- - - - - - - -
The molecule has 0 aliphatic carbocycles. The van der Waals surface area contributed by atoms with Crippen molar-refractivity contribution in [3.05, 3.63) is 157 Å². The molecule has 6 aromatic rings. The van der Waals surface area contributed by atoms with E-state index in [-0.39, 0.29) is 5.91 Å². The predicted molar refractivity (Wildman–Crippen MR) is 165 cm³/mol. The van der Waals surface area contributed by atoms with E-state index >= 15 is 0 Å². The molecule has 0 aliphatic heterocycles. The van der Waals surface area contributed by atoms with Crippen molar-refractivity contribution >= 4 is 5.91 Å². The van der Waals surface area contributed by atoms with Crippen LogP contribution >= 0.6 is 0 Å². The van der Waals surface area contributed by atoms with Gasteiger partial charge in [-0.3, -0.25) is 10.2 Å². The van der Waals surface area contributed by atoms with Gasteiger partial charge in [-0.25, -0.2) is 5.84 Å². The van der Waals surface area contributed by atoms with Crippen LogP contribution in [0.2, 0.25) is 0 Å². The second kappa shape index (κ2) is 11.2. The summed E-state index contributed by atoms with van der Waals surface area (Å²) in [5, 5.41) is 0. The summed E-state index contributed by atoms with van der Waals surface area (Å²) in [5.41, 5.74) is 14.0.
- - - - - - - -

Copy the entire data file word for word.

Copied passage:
The molecule has 0 aliphatic carbocycles. The van der Waals surface area contributed by atoms with Crippen molar-refractivity contribution in [3.05, 3.63) is 157 Å². The molecule has 6 aromatic rings. The van der Waals surface area contributed by atoms with E-state index in [-0.39, 0.29) is 5.91 Å². The predicted molar refractivity (Wildman–Crippen MR) is 165 cm³/mol. The van der Waals surface area contributed by atoms with E-state index >= 15 is 0 Å². The molecule has 0 aliphatic heterocycles. The van der Waals surface area contributed by atoms with Crippen molar-refractivity contribution >= 4 is 5.91 Å². The van der Waals surface area contributed by atoms with Crippen LogP contribution >= 0.6 is 0 Å². The van der Waals surface area contributed by atoms with Gasteiger partial charge in [-0.3, -0.25) is 10.2 Å². The van der Waals surface area contributed by atoms with Gasteiger partial charge in [-0.25, -0.2) is 5.84 Å². The van der Waals surface area contributed by atoms with Crippen LogP contribution in [0.2, 0.25) is 0 Å². The second kappa shape index (κ2) is 11.2. The summed E-state index contributed by atoms with van der Waals surface area (Å²) in [5, 5.41) is 0. The summed E-state index contributed by atoms with van der Waals surface area (Å²) in [5.41, 5.74) is 14.0.